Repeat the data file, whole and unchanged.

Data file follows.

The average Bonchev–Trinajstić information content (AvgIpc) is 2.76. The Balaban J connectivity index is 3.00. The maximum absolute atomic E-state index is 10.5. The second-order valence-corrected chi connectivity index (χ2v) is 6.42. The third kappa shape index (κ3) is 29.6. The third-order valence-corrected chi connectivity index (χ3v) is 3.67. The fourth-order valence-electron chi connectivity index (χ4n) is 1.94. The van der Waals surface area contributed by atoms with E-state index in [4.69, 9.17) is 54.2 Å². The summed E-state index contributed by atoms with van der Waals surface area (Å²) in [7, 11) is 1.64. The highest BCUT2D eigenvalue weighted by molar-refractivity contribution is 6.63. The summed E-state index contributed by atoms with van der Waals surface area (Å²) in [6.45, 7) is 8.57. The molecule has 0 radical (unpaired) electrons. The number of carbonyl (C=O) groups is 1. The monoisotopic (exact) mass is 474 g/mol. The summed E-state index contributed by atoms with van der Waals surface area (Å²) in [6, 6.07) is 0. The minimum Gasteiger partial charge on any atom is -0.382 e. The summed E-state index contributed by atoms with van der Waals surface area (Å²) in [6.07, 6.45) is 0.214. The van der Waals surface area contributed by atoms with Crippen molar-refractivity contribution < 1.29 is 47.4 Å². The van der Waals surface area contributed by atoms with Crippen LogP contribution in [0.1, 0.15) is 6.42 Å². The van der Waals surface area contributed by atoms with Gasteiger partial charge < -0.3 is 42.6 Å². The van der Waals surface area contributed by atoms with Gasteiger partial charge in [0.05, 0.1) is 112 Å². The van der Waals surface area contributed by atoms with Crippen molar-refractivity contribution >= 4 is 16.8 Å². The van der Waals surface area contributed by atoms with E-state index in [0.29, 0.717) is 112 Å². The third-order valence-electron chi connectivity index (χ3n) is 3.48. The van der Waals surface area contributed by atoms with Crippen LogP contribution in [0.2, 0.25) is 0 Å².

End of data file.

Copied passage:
The average Bonchev–Trinajstić information content (AvgIpc) is 2.76. The Balaban J connectivity index is 3.00. The maximum absolute atomic E-state index is 10.5. The second-order valence-corrected chi connectivity index (χ2v) is 6.42. The third kappa shape index (κ3) is 29.6. The third-order valence-corrected chi connectivity index (χ3v) is 3.67. The fourth-order valence-electron chi connectivity index (χ4n) is 1.94. The van der Waals surface area contributed by atoms with E-state index in [4.69, 9.17) is 54.2 Å². The summed E-state index contributed by atoms with van der Waals surface area (Å²) in [7, 11) is 1.64. The highest BCUT2D eigenvalue weighted by molar-refractivity contribution is 6.63. The summed E-state index contributed by atoms with van der Waals surface area (Å²) in [6.45, 7) is 8.57. The molecule has 0 radical (unpaired) electrons. The number of carbonyl (C=O) groups is 1. The monoisotopic (exact) mass is 474 g/mol. The summed E-state index contributed by atoms with van der Waals surface area (Å²) in [6, 6.07) is 0. The minimum Gasteiger partial charge on any atom is -0.382 e. The summed E-state index contributed by atoms with van der Waals surface area (Å²) in [6.07, 6.45) is 0.214. The van der Waals surface area contributed by atoms with Crippen molar-refractivity contribution < 1.29 is 47.4 Å². The van der Waals surface area contributed by atoms with Crippen LogP contribution in [0.1, 0.15) is 6.42 Å². The van der Waals surface area contributed by atoms with Gasteiger partial charge < -0.3 is 42.6 Å². The van der Waals surface area contributed by atoms with Gasteiger partial charge in [0.05, 0.1) is 112 Å². The van der Waals surface area contributed by atoms with Crippen molar-refractivity contribution >= 4 is 16.8 Å². The van der Waals surface area contributed by atoms with E-state index in [0.29, 0.717) is 112 Å². The third-order valence-electron chi connectivity index (χ3n) is 3.48. The van der Waals surface area contributed by atoms with Crippen LogP contribution in [0.2, 0.25) is 0 Å².